Mediating for peace and democracy in Sudan

Haitham Nouri , Wednesday 12 Jun 2019

The Ethiopian premier’s recent visit to Khartoum focused on negotiating a democratic and consensual transitional period for troubled Sudan

Abiy Ahmed arrives Sudan
Ethiopian Prime Minister Abiy Ahmed, arrives to mediate in the political crisis that has followed after the overthrow of Sudanese President Omar al-Bashir, at the airport in Khartoum, Sudan June 7, 2019 (Photo: Reuters)

No breakthrough followed the Ethiopian prime minister’s one-day visit to Khartoum where he landed to mediate negotiations between the Transitional Military Council (TMC) and the Alliance of Freedom and Change (AFC), the main opposition group.

Ethiopian Prime Minister Abiy Ahmed’s Khartoum visit came on the heels of the African Union’s suspension of Sudan’s membership “until the effective establishment of a Transitional Authority”.

Chairperson of the African Union (AU) Peace and Security Council Patrick Kapuwa said “The Council will automatically impose punitive measures on individuals and entities that have obstructed the establishment of civilian-led authority.”

The move was welcomed by the European Union.

The AU’s decision to suspend the participation of Sudan in all AU activities was issued a few days after the forced dispersal of protesters camped in front of the army headquarters in central Khartoum.

A mixed bag of statements was issued following the dispersal in which 46 people were killed, including soldiers in Sudan’s armed forces, according to figures released by Sudan’s Ministry of Health, affiliated to the TMC.

The army leadership denied its involvement in the dispersal, whereas figureheads of the AFC pointed accusing fingers at the Rapid Support Forces.

Meanwhile, the Sudan Doctors’ Central Committee said more than 108 Sudanese people were killed during the dispersal. The committee is part of the Sudanese Professionals Association (SPA), the opposition bloc comprising non-official professional groupings, and which spearheaded nationwide demonstrations soon after they erupted 19 December 2018.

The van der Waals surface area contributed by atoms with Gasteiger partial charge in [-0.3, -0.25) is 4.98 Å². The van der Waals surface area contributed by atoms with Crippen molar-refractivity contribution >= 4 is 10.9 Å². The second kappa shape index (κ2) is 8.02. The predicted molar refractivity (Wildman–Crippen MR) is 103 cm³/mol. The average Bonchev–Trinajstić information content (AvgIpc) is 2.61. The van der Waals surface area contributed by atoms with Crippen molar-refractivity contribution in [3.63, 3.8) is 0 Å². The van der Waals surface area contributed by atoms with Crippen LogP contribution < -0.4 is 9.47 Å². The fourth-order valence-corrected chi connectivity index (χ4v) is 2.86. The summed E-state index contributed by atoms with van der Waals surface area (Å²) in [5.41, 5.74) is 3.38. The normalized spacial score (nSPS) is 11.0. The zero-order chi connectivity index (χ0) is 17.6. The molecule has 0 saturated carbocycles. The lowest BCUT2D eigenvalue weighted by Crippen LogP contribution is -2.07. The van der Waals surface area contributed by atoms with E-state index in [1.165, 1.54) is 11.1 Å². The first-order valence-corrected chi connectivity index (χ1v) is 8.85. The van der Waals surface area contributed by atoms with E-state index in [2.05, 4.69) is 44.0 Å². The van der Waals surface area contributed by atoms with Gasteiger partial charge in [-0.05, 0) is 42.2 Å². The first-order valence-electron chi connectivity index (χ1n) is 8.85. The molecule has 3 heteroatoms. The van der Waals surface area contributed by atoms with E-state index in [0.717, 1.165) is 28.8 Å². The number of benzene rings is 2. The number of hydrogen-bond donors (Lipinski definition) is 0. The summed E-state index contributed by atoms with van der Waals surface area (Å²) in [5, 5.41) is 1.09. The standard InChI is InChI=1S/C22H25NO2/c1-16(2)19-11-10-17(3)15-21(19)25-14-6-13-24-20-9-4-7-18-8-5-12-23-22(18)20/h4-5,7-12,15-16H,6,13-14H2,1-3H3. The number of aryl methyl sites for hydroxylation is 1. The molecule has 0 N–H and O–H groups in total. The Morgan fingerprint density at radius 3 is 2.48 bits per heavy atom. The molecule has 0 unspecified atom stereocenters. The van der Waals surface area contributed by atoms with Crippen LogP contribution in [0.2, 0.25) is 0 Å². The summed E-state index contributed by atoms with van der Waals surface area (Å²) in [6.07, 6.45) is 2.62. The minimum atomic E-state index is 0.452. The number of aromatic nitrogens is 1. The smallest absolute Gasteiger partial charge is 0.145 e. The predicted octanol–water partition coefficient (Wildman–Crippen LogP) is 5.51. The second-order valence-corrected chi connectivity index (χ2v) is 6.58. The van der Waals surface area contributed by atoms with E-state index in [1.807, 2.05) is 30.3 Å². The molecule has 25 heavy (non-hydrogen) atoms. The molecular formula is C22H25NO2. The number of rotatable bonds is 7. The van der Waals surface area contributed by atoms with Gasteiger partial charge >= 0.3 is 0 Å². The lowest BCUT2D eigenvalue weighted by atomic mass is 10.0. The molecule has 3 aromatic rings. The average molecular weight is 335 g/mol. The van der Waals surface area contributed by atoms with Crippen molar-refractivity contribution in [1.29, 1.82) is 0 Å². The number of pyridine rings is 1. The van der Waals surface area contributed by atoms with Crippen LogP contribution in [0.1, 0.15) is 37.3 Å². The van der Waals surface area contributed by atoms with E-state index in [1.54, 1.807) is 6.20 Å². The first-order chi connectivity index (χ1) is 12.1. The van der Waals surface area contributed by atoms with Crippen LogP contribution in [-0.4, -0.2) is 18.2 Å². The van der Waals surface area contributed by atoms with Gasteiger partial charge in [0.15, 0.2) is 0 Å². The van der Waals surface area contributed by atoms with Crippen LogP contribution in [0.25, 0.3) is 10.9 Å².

Before Ethiopia’s premier arrived in Khartoum earlier this month, the TMC proposed the resumption of talks —which were interrupted several times — with opposition groups. The AFC turned down the TMC’s offer.

The two parties had previously achieved a breakthrough in their talks that kickstarted 14 April. The TMC and AFC agreed on a civilian government of technocrats comprising leading figures known for their integrity and professionalism, in addition to a legislature, two thirds of which was to be picked by the AFC and the remaining third to be selected jointly by the TMC and AFC.

A sovereign council remained a point of contention, however, between the two parties. The TMC wanted the establishment of a sovereign council with a head and the majority of seats drawn from the military, whereas the AFC demanded a civilian-led council with limited military representation.

This point was the reason Ahmed decided to start mediations in Sudan, his country’s largest neighbour. He met with each party for over an hour after which he demanded a “quick” democratic transition in Sudan.

“The army, the people and political forces have to act with courage and responsibility by taking quick steps towards a democratic and consensual transitional period,” Ahmed said.

“The army has to protect the security of the country and its people and political forces have to think about the future of the country,” he added.

Ahmed’s mediation efforts were “conditionally” welcomed in the Sudanese capital.

The conditions were revealed by Omar Al-Degeir, head of the Sudanese Congress Party, part of the AFC, during a media conference.

The TMC had to “confess to the crime” it committed, said Al-Degeir, referring to the dispersal of crowds stationed at the Khartoum army headquarters and which the army leadership said a committee was formed to investigate.